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Sinusoidal variations in the longitudinal speed of the wind in the planetary boundary layer are observed with a C-band multiple-gate Doppler radar using snow as a wind tracer. These undulations in the horizontal wind are believed to be orographically generated wave phenomena. The observed wind structures have average scale lengths of 300 m and their amplitude decreases with altitude. The propagation speeds of the, wind structures have been determined with a spatial correlation technique and have, at times, been found to depart appreciably from the mean ambient wind. Under stable atmospheric conditions the wind structures persist for a considerable period. In one extreme case the structures preserved identifiable characteristics during advection over a distance of 9 km. This remarkable persistence resulted in a Lagrangian-Eulerian time-scale ratio of 45.

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Roland J. Boucher and Raymond Wexler

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Analysis of radar film from New England and the midwest has shed additional light on the relation of precipitation-line motion to upper winds, the direction of motion, the line lifetimes and the regious of appearance and disappearance. The mechanics of line motion are discussed, and an expression is derived by taking into account advection and development. A series of objective tests on the line-motion predictability leads to a suggested technique for forecasting the arrival of a line at a particular point.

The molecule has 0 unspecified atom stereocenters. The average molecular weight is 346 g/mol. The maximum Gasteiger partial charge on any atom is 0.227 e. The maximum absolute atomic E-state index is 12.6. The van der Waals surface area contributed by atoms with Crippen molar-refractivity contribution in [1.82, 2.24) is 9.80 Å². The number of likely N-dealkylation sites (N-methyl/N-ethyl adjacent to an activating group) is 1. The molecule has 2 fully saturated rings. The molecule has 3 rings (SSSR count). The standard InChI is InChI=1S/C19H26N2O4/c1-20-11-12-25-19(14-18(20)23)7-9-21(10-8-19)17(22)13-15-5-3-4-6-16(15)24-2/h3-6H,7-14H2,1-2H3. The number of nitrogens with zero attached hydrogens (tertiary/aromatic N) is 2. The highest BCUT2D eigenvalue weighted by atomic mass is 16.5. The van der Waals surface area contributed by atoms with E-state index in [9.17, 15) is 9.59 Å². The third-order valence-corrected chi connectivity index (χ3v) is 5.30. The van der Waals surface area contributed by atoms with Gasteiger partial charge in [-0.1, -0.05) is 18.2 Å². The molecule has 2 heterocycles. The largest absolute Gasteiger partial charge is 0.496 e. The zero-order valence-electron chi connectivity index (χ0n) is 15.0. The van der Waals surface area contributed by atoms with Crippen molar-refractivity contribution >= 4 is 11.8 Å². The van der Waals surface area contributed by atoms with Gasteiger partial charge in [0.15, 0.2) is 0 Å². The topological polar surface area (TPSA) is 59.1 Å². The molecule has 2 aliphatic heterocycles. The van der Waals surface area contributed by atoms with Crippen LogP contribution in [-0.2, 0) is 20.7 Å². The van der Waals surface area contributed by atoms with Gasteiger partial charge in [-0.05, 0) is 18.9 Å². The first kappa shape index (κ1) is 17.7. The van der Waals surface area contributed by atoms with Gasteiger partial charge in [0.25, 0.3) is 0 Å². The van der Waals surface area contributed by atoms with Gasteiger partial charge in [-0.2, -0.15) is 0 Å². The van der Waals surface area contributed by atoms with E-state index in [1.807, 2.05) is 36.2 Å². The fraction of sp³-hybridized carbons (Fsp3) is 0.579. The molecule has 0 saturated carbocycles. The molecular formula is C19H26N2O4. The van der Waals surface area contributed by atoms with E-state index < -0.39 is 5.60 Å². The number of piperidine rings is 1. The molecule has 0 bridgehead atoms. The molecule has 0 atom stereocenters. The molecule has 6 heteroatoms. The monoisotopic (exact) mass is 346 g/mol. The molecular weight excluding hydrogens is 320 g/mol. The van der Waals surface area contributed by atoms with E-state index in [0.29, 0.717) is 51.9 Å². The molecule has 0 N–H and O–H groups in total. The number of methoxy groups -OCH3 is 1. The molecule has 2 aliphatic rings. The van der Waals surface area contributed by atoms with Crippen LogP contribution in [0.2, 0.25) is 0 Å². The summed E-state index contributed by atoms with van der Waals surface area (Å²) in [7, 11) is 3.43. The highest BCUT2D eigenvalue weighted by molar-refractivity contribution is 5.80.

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Roland J. Boucher and Ralph J. Newcomb

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Twenty-one vortex cloud patterns from TIROS I wide angle photographs were related to the pertinent features of the corresponding synoptic analyses. A five-stage model depicting the evolution of a cyclonic vortex pattern from the initial frontal wave to the final stage of the decaying cyclone is presented with appropriate examples from the TIROS pictures.

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Roland J. Boucher and James G. Wieler

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A unique method that provides for relating radar-measured reflectivity factors to snowfall rates at the ground is presented. Data were provided by a CPS-9, 3.2 cm radar from six 1978 Massachusetts snowstorms A best-fit power-law relationship between hourly-averaged snowfall rate (depth) and radar reflectivity factor is determined. This derived relationship is found to be Z = 5.07S 1.65 with a correlation coefficient of 0.91. With this relationship hourly snowfall rates are found to be accurate to within +41 to −29% and total storm snowfall accumulation to within +44 to −31%.

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Roland J. Boucher, Raymond Wexler, David Atlas, and Roger M. Lhermitte